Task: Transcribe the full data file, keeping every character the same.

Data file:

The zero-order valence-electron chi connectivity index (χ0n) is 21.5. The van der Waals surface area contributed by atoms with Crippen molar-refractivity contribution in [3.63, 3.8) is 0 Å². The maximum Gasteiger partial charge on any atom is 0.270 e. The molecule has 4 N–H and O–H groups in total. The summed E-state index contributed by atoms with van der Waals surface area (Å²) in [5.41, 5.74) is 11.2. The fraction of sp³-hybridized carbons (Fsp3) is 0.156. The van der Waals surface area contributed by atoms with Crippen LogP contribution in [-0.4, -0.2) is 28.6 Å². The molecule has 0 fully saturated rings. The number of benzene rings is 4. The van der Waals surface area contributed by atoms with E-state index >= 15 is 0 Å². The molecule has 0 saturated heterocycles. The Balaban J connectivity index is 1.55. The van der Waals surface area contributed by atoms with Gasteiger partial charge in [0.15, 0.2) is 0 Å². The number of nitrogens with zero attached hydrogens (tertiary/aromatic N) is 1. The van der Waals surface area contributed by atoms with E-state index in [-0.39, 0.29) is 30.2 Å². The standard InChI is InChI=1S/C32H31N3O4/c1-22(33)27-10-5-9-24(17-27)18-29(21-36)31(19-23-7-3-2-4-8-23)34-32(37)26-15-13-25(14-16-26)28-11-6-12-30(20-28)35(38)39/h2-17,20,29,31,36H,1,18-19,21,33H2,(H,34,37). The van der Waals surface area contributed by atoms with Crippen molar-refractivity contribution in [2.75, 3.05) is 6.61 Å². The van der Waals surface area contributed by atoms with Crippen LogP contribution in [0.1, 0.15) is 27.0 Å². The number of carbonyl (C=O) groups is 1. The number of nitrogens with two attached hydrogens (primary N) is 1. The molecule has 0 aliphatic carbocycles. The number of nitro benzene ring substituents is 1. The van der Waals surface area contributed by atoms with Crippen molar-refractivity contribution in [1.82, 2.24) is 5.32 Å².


The zero-order valence-electron chi connectivity index (χ0n) is 21.5. The van der Waals surface area contributed by atoms with Crippen molar-refractivity contribution in [3.63, 3.8) is 0 Å². The maximum Gasteiger partial charge on any atom is 0.270 e. The molecule has 4 N–H and O–H groups in total. The summed E-state index contributed by atoms with van der Waals surface area (Å²) in [5.41, 5.74) is 11.2. The fraction of sp³-hybridized carbons (Fsp3) is 0.156. The van der Waals surface area contributed by atoms with Crippen LogP contribution in [-0.4, -0.2) is 28.6 Å². The molecule has 0 fully saturated rings. The number of benzene rings is 4. The van der Waals surface area contributed by atoms with E-state index >= 15 is 0 Å². The molecule has 0 saturated heterocycles. The Balaban J connectivity index is 1.55. The van der Waals surface area contributed by atoms with Gasteiger partial charge in [0.15, 0.2) is 0 Å². The number of nitrogens with zero attached hydrogens (tertiary/aromatic N) is 1. The van der Waals surface area contributed by atoms with E-state index in [-0.39, 0.29) is 30.2 Å². The standard InChI is InChI=1S/C32H31N3O4/c1-22(33)27-10-5-9-24(17-27)18-29(21-36)31(19-23-7-3-2-4-8-23)34-32(37)26-15-13-25(14-16-26)28-11-6-12-30(20-28)35(38)39/h2-17,20,29,31,36H,1,18-19,21,33H2,(H,34,37). The van der Waals surface area contributed by atoms with Crippen molar-refractivity contribution in [2.75, 3.05) is 6.61 Å². The van der Waals surface area contributed by atoms with Crippen LogP contribution in [0.1, 0.15) is 27.0 Å². The number of carbonyl (C=O) groups is 1. The number of nitrogens with two attached hydrogens (primary N) is 1. The molecule has 0 aliphatic carbocycles. The number of nitro benzene ring substituents is 1. The van der Waals surface area contributed by atoms with Crippen molar-refractivity contribution in [1.82, 2.24) is 5.32 Å².